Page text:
Be patient as you do all of this and plan a fair amount of time for it. A few coaches have had the 2 wires mis-labled and a few coaches have had a defective cable and/or connectors coming from the UDC into the entertainment center. The first time doing this, I'd suggest you use a portable TV set with the satellite receiver outside of the coach and peak in your dish first. When you have a great signal level and picture, secure the dish, connect the wire from the dish to the rear jack in the UDC, move the receiver into the entertainment center, conect the green labeled wire to SAT IN, power it up, then connect your TV set in whatever manner you choose (TV OUT or VIDEO OUT).

Should work. If not, post your issue in the Satellite section of this forum and we'll give you some ideas.

The blue labled wire goes from the entertaiment center to the VCR input on the RF Switcher in the coat closet. This will allow you to connect any audio/video source within the entertainment center and route that source to your bedroom TV and basement TV jacks. Note that your audio/video source must have an RF (TV) output as this is a single RF cable running to an RF only switcher.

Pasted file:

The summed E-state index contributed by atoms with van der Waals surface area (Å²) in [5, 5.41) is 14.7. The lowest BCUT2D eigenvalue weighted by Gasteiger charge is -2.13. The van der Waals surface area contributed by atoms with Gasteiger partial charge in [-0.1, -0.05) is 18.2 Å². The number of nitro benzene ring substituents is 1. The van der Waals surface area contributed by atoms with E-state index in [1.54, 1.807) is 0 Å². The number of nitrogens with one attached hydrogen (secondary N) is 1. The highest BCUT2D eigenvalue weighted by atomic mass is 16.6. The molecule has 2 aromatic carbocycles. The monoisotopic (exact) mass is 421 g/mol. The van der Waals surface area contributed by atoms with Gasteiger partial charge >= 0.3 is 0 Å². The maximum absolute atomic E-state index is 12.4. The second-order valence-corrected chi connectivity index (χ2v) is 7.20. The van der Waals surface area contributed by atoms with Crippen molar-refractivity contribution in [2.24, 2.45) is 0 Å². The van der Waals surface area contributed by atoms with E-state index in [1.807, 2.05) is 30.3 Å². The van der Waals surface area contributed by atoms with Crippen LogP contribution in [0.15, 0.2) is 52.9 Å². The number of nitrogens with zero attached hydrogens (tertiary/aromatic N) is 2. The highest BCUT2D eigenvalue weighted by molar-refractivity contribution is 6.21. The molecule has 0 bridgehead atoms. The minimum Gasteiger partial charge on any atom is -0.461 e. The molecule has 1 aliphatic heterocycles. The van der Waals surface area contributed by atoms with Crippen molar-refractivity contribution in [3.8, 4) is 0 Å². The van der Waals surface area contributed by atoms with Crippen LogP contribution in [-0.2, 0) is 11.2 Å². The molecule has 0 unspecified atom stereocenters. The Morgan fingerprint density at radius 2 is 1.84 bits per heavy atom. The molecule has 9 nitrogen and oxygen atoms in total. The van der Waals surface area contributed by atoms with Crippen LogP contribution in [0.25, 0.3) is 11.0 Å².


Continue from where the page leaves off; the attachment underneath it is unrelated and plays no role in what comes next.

Another option is to install an inexpensive external RF Modulator on the video/audio outputs of an additional audio/video source (DVD/VCR/iPod etc), tune it to channel 3 or 4 and connect the RF output to the blue cable. See more information on this in the Entertainment section of this forum.

Best of luck to you,

Jim

BigBlue
09-27-2006, 02:24 PM